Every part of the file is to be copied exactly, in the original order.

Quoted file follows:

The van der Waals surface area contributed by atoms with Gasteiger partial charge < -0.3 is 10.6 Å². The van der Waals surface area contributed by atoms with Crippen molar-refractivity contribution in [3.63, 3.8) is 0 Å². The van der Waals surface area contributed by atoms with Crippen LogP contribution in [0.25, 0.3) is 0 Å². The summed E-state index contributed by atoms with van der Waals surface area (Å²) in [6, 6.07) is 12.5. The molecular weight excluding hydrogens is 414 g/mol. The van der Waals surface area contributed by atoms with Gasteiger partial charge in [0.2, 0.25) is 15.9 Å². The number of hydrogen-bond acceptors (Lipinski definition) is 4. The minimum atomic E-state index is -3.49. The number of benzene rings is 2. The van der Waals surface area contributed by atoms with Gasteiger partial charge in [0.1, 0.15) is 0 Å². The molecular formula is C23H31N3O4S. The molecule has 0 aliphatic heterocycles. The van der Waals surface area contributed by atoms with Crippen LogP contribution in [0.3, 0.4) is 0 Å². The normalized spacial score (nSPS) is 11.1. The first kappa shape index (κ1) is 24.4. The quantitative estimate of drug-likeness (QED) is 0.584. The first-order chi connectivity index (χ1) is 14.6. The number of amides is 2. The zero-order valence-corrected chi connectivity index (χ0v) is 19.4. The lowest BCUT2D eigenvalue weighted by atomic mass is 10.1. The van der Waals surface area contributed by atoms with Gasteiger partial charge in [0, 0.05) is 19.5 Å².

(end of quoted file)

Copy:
The van der Waals surface area contributed by atoms with Gasteiger partial charge < -0.3 is 10.6 Å². The van der Waals surface area contributed by atoms with Crippen molar-refractivity contribution in [3.63, 3.8) is 0 Å². The van der Waals surface area contributed by atoms with Crippen LogP contribution in [0.25, 0.3) is 0 Å². The summed E-state index contributed by atoms with van der Waals surface area (Å²) in [6, 6.07) is 12.5. The molecular weight excluding hydrogens is 414 g/mol. The van der Waals surface area contributed by atoms with Gasteiger partial charge in [0.2, 0.25) is 15.9 Å². The number of hydrogen-bond acceptors (Lipinski definition) is 4. The minimum atomic E-state index is -3.49. The number of benzene rings is 2. The van der Waals surface area contributed by atoms with Gasteiger partial charge in [0.1, 0.15) is 0 Å². The molecular formula is C23H31N3O4S. The molecule has 0 aliphatic heterocycles. The van der Waals surface area contributed by atoms with Crippen LogP contribution in [0.3, 0.4) is 0 Å². The normalized spacial score (nSPS) is 11.1. The first kappa shape index (κ1) is 24.4. The quantitative estimate of drug-likeness (QED) is 0.584. The first-order chi connectivity index (χ1) is 14.6. The number of amides is 2. The zero-order valence-corrected chi connectivity index (χ0v) is 19.4. The lowest BCUT2D eigenvalue weighted by atomic mass is 10.1. The van der Waals surface area contributed by atoms with Gasteiger partial charge in [0, 0.05) is 19.5 Å².